NEMA Ratings vs IP Ratings

When talking about NEMA guidelines, Ingress Protection definitions are often referenced. This is because both are used to rate protection of industrial equipment and enclosures. However, it is important to consider that the rating systems vary greatly in the way they are applied. For instance, NEMA standards are mostly used in the US and Canada, while IP ratings are applicable worldwide. Furthermore, IP definitions are limited, in a sense that the system only covers the ingress of water and/or solid objects. NEMA extends this scope by rating corrosion resistance and explosive atmospheres.

Interestingly, because the two rating systems offer similarities in their definitions, some NEMA ratings actually have an IP rating equivalent:

  • IP10 = NEMA 1 (indoor use, protection from falling dirt)
  • IP11 = NEMA 2 (indoor use, protection from falling dirt and water)
  • IP54 = NEMA 3 and NEMA 3S (outdoor use, protection from windblown dust, rain, sleet and ice formation)
  • IP14 = NEMA 3R (outdoor use, protection from rain, sleet and ice formation)
  • IP56 = NEMA 4X (protection from corrosion, windblown dust, rain, splashing water and ice formation)
  • IP52 = NEMA 12 and 12K (indoor use, protection from dust, dirt and dripping (non-corrosive liquids)
  • IP54 = NEMA 13 (indoor use, protection from dust, spraying water, oil and non-corrosive liquids)

There is no IP equivalent to NEMA 7, 8, 9, 10 and 11. In application, you should not attempt to replace NEMA protection with IP protection and vice versa. Although some offer the same level of protection, the way they are defined by the regulating authority should still be taken into consideration. For example, based on the list above, IP56 should offer a certain level of protection from corrosion, since it is equivalent to NEMA 4X. But a closer look at the definition of IP56 suggests that protection from corrosion is not available (as mentioned earlier, IP rating systems do not include corrosion resistance). Using the same example, if you wanted to use a NEMA 4X enclosure during (low pressure) wash-down sessions, it would be possible to reference IP56 as the equivalent, since both offer the same level of water protection.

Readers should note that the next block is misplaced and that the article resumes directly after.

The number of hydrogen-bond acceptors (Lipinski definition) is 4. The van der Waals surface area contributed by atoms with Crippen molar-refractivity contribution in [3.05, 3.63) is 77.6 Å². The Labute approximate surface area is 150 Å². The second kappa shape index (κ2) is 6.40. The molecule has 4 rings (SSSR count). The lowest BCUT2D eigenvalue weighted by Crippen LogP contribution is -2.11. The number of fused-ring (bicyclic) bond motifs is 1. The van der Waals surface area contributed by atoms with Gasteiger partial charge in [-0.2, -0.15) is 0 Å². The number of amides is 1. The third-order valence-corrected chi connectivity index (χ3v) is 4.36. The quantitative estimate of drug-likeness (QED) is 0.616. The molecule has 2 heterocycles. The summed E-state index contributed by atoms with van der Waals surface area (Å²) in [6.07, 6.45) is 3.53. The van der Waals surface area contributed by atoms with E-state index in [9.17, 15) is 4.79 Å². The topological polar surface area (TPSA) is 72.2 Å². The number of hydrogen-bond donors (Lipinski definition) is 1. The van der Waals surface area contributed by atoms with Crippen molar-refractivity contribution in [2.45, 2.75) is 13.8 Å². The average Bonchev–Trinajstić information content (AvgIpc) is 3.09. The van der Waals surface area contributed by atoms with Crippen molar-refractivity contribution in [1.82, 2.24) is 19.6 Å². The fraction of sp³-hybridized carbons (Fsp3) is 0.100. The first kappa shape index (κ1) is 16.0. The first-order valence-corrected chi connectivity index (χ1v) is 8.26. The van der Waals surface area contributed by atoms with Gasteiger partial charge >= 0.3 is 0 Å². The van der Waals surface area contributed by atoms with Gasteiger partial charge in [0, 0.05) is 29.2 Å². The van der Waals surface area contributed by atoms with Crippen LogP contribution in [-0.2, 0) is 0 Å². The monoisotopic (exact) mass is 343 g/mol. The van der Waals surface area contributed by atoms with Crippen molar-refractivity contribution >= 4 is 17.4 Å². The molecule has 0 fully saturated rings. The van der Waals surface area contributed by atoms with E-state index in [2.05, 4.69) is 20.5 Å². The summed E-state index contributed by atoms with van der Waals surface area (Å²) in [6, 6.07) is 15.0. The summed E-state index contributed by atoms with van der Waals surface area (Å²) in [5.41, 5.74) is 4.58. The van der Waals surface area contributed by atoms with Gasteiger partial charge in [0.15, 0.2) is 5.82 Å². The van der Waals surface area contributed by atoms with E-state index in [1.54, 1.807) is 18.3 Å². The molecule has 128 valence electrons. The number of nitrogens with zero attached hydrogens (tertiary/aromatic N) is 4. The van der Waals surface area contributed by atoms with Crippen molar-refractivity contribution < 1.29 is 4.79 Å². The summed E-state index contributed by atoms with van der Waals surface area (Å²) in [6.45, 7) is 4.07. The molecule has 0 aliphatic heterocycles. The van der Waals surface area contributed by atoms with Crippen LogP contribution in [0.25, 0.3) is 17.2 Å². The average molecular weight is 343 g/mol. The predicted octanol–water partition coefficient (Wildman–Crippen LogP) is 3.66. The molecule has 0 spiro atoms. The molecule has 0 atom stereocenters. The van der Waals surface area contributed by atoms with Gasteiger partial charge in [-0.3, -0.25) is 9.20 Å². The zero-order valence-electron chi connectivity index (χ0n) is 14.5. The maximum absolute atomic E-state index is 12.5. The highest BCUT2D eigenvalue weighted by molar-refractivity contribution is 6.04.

Subscribe To Our Newsletter

Keep up with Larson Electronics new products, discount codes & latest news!

100% Privacy. I will never spam you.

Recent Posts

Lighting 101: Lumens & Wattage

The two most basic specifications average and knowledgeable consumers look for in lighting is how many lumens that light produces,...

CRI: Color Rendering Index Explained

The term CRI is a confusing subject to many everyday consumers, particularly when considering what type of light they need...

Spread Holiday Cheer with this Outdoor Gear

. . . ‘Twas the night before Christmas, and all through the land, Spotlights were shining, no-slip grips in hand....

Lighting 101: Color Temperature – What is the Kelvin Scale?

What is color temperature? Color temperature, is defined as “the temperature of an ideal black-body radiator that radiates light of a color comparable to...

Lighting 101: LED vs Metal Halide & High Pressure Sodium

  LED vs Metal Halide  What are LEDs?  Before we breakdown the contenders, let’s talk about the current reigning champion....